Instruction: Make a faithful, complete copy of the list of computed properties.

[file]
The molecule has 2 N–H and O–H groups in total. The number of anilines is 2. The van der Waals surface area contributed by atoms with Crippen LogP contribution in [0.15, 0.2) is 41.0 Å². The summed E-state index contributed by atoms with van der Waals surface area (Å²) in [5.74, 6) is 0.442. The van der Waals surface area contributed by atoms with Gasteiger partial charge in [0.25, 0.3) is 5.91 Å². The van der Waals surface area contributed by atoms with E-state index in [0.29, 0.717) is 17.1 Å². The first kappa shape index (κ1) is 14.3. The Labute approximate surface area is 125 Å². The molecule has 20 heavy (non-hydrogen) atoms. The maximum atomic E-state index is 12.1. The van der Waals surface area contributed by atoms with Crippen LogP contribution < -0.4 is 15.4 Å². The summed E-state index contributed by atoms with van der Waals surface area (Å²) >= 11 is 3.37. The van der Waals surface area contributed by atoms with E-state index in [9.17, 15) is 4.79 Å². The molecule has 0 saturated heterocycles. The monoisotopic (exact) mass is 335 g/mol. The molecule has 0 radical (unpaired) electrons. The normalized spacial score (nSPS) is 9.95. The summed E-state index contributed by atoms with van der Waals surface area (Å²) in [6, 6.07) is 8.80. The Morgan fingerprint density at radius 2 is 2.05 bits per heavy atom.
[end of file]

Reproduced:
The molecule has 2 N–H and O–H groups in total. The number of anilines is 2. The van der Waals surface area contributed by atoms with Crippen LogP contribution in [0.15, 0.2) is 41.0 Å². The summed E-state index contributed by atoms with van der Waals surface area (Å²) in [5.74, 6) is 0.442. The van der Waals surface area contributed by atoms with Gasteiger partial charge in [0.25, 0.3) is 5.91 Å². The van der Waals surface area contributed by atoms with E-state index in [0.29, 0.717) is 17.1 Å². The first kappa shape index (κ1) is 14.3. The Labute approximate surface area is 125 Å². The molecule has 20 heavy (non-hydrogen) atoms. The maximum atomic E-state index is 12.1. The van der Waals surface area contributed by atoms with Crippen LogP contribution < -0.4 is 15.4 Å². The summed E-state index contributed by atoms with van der Waals surface area (Å²) >= 11 is 3.37. The van der Waals surface area contributed by atoms with E-state index in [9.17, 15) is 4.79 Å². The molecule has 0 saturated heterocycles. The monoisotopic (exact) mass is 335 g/mol. The molecule has 0 radical (unpaired) electrons. The normalized spacial score (nSPS) is 9.95. The summed E-state index contributed by atoms with van der Waals surface area (Å²) in [6, 6.07) is 8.80. The Morgan fingerprint density at radius 2 is 2.05 bits per heavy atom.